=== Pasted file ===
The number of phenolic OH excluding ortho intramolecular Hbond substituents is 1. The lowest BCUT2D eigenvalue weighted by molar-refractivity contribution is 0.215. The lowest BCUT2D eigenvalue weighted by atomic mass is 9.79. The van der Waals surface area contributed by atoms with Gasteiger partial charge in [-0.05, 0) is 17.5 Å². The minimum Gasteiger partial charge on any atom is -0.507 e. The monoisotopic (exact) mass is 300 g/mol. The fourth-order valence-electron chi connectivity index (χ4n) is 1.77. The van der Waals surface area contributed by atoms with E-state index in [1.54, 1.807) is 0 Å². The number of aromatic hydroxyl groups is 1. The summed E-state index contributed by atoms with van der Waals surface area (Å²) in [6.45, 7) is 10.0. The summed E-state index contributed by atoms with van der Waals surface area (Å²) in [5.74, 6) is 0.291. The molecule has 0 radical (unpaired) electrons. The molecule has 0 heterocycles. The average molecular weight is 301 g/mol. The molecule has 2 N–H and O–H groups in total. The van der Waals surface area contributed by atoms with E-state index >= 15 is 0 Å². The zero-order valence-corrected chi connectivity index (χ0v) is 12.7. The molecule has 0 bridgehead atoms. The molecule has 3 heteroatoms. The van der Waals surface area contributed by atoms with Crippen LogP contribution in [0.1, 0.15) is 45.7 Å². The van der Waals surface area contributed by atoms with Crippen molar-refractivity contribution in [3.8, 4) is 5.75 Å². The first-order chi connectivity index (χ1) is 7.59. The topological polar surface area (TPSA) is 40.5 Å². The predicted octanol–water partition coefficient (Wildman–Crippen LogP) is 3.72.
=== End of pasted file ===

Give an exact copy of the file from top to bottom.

The number of phenolic OH excluding ortho intramolecular Hbond substituents is 1. The lowest BCUT2D eigenvalue weighted by molar-refractivity contribution is 0.215. The lowest BCUT2D eigenvalue weighted by atomic mass is 9.79. The van der Waals surface area contributed by atoms with Gasteiger partial charge in [-0.05, 0) is 17.5 Å². The minimum Gasteiger partial charge on any atom is -0.507 e. The monoisotopic (exact) mass is 300 g/mol. The fourth-order valence-electron chi connectivity index (χ4n) is 1.77. The van der Waals surface area contributed by atoms with E-state index in [1.54, 1.807) is 0 Å². The number of aromatic hydroxyl groups is 1. The summed E-state index contributed by atoms with van der Waals surface area (Å²) in [6.45, 7) is 10.0. The summed E-state index contributed by atoms with van der Waals surface area (Å²) in [5.74, 6) is 0.291. The molecule has 0 radical (unpaired) electrons. The molecule has 0 heterocycles. The average molecular weight is 301 g/mol. The molecule has 2 N–H and O–H groups in total. The van der Waals surface area contributed by atoms with E-state index >= 15 is 0 Å². The zero-order valence-corrected chi connectivity index (χ0v) is 12.7. The molecule has 0 bridgehead atoms. The molecule has 3 heteroatoms. The van der Waals surface area contributed by atoms with Crippen LogP contribution in [0.1, 0.15) is 45.7 Å². The van der Waals surface area contributed by atoms with Crippen molar-refractivity contribution in [3.8, 4) is 5.75 Å². The first-order chi connectivity index (χ1) is 7.59. The topological polar surface area (TPSA) is 40.5 Å². The predicted octanol–water partition coefficient (Wildman–Crippen LogP) is 3.72.